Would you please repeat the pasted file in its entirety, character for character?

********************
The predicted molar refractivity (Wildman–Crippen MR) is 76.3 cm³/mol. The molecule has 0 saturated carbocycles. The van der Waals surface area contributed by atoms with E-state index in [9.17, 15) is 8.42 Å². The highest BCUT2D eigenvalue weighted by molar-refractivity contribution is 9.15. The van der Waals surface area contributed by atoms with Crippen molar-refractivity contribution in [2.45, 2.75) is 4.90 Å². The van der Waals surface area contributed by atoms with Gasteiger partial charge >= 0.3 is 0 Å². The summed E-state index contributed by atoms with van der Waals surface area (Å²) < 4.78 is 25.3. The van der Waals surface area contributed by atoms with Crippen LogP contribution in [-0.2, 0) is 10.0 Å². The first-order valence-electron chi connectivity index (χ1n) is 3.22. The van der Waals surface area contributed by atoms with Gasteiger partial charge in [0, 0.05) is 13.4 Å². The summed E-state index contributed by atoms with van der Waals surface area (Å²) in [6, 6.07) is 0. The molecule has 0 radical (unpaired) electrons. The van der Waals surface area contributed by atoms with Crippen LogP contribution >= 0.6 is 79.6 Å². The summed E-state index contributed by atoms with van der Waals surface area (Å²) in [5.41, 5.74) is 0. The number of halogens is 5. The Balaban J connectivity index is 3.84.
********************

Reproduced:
The predicted molar refractivity (Wildman–Crippen MR) is 76.3 cm³/mol. The molecule has 0 saturated carbocycles. The van der Waals surface area contributed by atoms with E-state index in [9.17, 15) is 8.42 Å². The highest BCUT2D eigenvalue weighted by molar-refractivity contribution is 9.15. The van der Waals surface area contributed by atoms with Crippen molar-refractivity contribution in [2.45, 2.75) is 4.90 Å². The van der Waals surface area contributed by atoms with Gasteiger partial charge >= 0.3 is 0 Å². The summed E-state index contributed by atoms with van der Waals surface area (Å²) < 4.78 is 25.3. The van der Waals surface area contributed by atoms with Crippen LogP contribution in [-0.2, 0) is 10.0 Å². The first-order valence-electron chi connectivity index (χ1n) is 3.22. The van der Waals surface area contributed by atoms with Gasteiger partial charge in [0, 0.05) is 13.4 Å². The summed E-state index contributed by atoms with van der Waals surface area (Å²) in [6, 6.07) is 0. The molecule has 0 radical (unpaired) electrons. The van der Waals surface area contributed by atoms with Crippen LogP contribution >= 0.6 is 79.6 Å². The summed E-state index contributed by atoms with van der Waals surface area (Å²) in [5.41, 5.74) is 0. The number of halogens is 5. The Balaban J connectivity index is 3.84.